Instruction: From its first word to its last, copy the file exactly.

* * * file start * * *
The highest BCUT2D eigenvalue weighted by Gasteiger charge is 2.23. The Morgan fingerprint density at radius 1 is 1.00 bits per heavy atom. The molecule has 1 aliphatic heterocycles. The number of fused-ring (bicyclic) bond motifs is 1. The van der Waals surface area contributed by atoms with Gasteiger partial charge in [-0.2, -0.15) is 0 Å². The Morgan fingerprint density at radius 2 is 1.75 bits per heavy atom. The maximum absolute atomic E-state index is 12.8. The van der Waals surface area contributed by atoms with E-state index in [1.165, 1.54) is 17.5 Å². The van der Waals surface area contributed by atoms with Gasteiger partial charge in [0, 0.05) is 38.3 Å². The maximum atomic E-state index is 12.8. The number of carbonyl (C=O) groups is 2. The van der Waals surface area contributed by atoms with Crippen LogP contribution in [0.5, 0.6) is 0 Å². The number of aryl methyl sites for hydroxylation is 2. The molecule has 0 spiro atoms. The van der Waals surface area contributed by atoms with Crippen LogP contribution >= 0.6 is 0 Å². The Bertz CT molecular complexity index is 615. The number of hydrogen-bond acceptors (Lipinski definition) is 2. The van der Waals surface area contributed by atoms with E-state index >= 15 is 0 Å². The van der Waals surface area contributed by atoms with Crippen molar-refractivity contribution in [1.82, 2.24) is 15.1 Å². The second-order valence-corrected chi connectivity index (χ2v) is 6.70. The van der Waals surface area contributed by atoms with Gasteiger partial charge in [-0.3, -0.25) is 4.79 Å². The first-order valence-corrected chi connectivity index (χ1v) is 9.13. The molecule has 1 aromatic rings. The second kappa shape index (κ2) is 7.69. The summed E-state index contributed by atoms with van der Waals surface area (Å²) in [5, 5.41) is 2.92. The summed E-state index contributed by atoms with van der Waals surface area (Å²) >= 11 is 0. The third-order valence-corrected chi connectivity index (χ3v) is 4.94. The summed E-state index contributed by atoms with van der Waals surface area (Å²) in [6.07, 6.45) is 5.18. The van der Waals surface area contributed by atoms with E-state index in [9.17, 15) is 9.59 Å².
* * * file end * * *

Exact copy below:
The highest BCUT2D eigenvalue weighted by Gasteiger charge is 2.23. The Morgan fingerprint density at radius 1 is 1.00 bits per heavy atom. The molecule has 1 aliphatic heterocycles. The number of fused-ring (bicyclic) bond motifs is 1. The van der Waals surface area contributed by atoms with Gasteiger partial charge in [-0.2, -0.15) is 0 Å². The Morgan fingerprint density at radius 2 is 1.75 bits per heavy atom. The maximum absolute atomic E-state index is 12.8. The van der Waals surface area contributed by atoms with E-state index in [1.165, 1.54) is 17.5 Å². The van der Waals surface area contributed by atoms with Gasteiger partial charge in [0, 0.05) is 38.3 Å². The maximum atomic E-state index is 12.8. The number of carbonyl (C=O) groups is 2. The van der Waals surface area contributed by atoms with Crippen LogP contribution in [0.5, 0.6) is 0 Å². The number of aryl methyl sites for hydroxylation is 2. The molecule has 0 spiro atoms. The van der Waals surface area contributed by atoms with Crippen LogP contribution >= 0.6 is 0 Å². The Bertz CT molecular complexity index is 615. The number of hydrogen-bond acceptors (Lipinski definition) is 2. The van der Waals surface area contributed by atoms with E-state index >= 15 is 0 Å². The van der Waals surface area contributed by atoms with Crippen molar-refractivity contribution in [1.82, 2.24) is 15.1 Å². The second-order valence-corrected chi connectivity index (χ2v) is 6.70. The van der Waals surface area contributed by atoms with Gasteiger partial charge in [-0.3, -0.25) is 4.79 Å². The first-order valence-corrected chi connectivity index (χ1v) is 9.13. The molecule has 1 aromatic rings. The second kappa shape index (κ2) is 7.69. The summed E-state index contributed by atoms with van der Waals surface area (Å²) in [5, 5.41) is 2.92. The summed E-state index contributed by atoms with van der Waals surface area (Å²) >= 11 is 0. The third-order valence-corrected chi connectivity index (χ3v) is 4.94. The summed E-state index contributed by atoms with van der Waals surface area (Å²) in [6.07, 6.45) is 5.18. The van der Waals surface area contributed by atoms with E-state index in [9.17, 15) is 9.59 Å².